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Number of consumers enrolled in health savings accounts, high deductible plans, jumps 8%

Proposed legislation would allow pre-deductible coverage at onsite and retail clinics for treatment of primary, chronic and preventative care.

Susan Morse, Senior Editor

The number of consumers who have chosen a health savings account and a high deductible plan increased by 8 percent between 2016 and 2017, according to a new survey from America's Health Insurance Plans.

As of January 2017, 52 providers reported 21.8 million HSA and high deductible plan enrollees, an 8 percent increase from the 20.2 million in 2016.

[Also: Walmart signals continued interest in healthcare space through remodel of pharmacies]

The 45 plans participating in both the 2016 and 2017 surveys saw a 9.2 percent increase in their HSA and high deductible enrollment, AHIP said.

HSAs allow consumers to put pre-tax-dollars into a personal savings account. They are being promoted as a way for patients to take charge of their out-of-pocket costs for care.

In early March, Republican Rep. Mike Kelly of Pennsylvania and several co-sponsors introduced HR 5138, the Bipartisan HSA Improvement Act of 2018. The bill did not make it into the omnibus spending package.

One of its main premises would be to allow pre-deductible coverage at onsite and retail clinics for treatment of primary, chronic and preventative care.

This would include retail based clinics, such as CVS and Walmart clinics. Walmart has also announced plans to add private consultation rooms to its pharmacies.

It would also increase contribution limits and permit HSA funds to be used for wellness benefits, telehealth services and for over-the-counter medications without a prescription.

Opponents say retail clinics would become profit centers at the expense of better care through primary care physicians, according to Niran Al-Agba, MD, in The Health Care Blog.

A Chronic Disease Management Act currently before Congress  would allow insurers the flexibility to cover care for many chronic conditions before a patient reaches his or her deductible. Such care could include asthma inhalers, insulin, antidepressants and/or mental health treatment.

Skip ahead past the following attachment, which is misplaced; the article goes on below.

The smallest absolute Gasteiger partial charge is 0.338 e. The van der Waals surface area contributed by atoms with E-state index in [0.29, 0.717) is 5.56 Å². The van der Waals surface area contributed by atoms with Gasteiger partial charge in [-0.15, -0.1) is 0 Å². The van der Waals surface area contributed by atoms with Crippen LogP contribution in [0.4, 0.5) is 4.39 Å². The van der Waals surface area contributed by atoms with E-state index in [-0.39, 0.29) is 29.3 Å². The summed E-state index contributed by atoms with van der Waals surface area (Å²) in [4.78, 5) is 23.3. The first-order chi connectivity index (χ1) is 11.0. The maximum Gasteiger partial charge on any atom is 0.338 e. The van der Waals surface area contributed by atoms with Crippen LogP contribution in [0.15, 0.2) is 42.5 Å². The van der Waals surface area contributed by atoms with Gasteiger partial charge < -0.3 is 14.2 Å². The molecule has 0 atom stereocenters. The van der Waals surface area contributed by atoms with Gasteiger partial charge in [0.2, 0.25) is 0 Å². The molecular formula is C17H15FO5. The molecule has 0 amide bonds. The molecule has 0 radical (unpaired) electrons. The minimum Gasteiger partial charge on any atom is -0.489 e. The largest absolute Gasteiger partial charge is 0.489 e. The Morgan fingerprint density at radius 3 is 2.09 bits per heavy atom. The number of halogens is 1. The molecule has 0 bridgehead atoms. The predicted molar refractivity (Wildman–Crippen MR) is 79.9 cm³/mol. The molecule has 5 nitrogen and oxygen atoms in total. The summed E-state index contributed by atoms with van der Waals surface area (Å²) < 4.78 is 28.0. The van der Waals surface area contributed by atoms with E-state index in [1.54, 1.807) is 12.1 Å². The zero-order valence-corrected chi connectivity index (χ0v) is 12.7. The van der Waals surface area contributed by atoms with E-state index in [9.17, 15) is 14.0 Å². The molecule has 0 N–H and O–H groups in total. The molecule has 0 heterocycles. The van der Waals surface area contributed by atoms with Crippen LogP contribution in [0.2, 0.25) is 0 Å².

Presently, an enrollee in an HSA-qualified plan must meet his or her full deductible before the plan can pay for most services, treatments, or medications, AHIP said. 

Additional policy actions should be taken to better meet consumer needs, said AHIP, which supports the Chronic Disease Management Act, and the Bipartisan HSA Improvements Act.

"Recognizing that preventive treatment is critical to improving health outcomes and avoiding costly long-term complications, Congress allowed for preventive care to be covered pre-deductible," the insurance organization said. "There is a similar recognition that ensuring consistent access to treatment for those with chronic conditions such as diabetes, heart disease, and substance abuse disorder can help prevent expensive, debilitating complications. 

The AHIP survey is based on responses from both member and non-member plans.

Additional findings show that 85 percent of health insurance providers offer tools to help members manage their health and finances, including online access to account information, health and wellness resources, and cost and quality data.

"The increase in popularity of these plans tells an important story about consumer-centric care," said Jeanette Thornton, AHIP senior vice president of Product, Employer, and Commercial Policy. "More than ever, patients want value from their coverage, choice in their health services, and control of dollars they spend on care."

Twitter: @SusanJMorse
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